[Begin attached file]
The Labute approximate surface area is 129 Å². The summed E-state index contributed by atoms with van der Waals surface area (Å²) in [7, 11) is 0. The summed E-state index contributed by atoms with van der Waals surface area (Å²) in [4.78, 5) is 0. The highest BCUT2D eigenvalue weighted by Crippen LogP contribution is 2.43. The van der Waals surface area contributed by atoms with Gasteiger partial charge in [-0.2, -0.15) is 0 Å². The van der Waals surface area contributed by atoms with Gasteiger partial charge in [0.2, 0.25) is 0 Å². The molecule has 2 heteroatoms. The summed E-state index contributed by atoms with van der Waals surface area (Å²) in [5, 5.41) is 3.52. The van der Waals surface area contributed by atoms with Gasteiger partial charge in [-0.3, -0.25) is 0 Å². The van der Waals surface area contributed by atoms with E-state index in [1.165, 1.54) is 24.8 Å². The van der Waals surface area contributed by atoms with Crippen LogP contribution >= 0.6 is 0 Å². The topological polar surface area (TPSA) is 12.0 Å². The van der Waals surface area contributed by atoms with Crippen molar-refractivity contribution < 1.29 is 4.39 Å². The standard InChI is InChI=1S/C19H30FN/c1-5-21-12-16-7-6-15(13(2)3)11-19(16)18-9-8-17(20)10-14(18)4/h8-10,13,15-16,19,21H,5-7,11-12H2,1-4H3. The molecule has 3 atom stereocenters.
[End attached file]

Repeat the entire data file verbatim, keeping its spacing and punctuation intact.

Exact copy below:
The Labute approximate surface area is 129 Å². The summed E-state index contributed by atoms with van der Waals surface area (Å²) in [7, 11) is 0. The summed E-state index contributed by atoms with van der Waals surface area (Å²) in [4.78, 5) is 0. The highest BCUT2D eigenvalue weighted by Crippen LogP contribution is 2.43. The van der Waals surface area contributed by atoms with Gasteiger partial charge in [-0.2, -0.15) is 0 Å². The van der Waals surface area contributed by atoms with Gasteiger partial charge in [0.2, 0.25) is 0 Å². The molecule has 2 heteroatoms. The summed E-state index contributed by atoms with van der Waals surface area (Å²) in [5, 5.41) is 3.52. The van der Waals surface area contributed by atoms with Gasteiger partial charge in [-0.3, -0.25) is 0 Å². The van der Waals surface area contributed by atoms with E-state index in [1.165, 1.54) is 24.8 Å². The van der Waals surface area contributed by atoms with Crippen LogP contribution >= 0.6 is 0 Å². The topological polar surface area (TPSA) is 12.0 Å². The van der Waals surface area contributed by atoms with Crippen molar-refractivity contribution < 1.29 is 4.39 Å². The standard InChI is InChI=1S/C19H30FN/c1-5-21-12-16-7-6-15(13(2)3)11-19(16)18-9-8-17(20)10-14(18)4/h8-10,13,15-16,19,21H,5-7,11-12H2,1-4H3. The molecule has 3 atom stereocenters.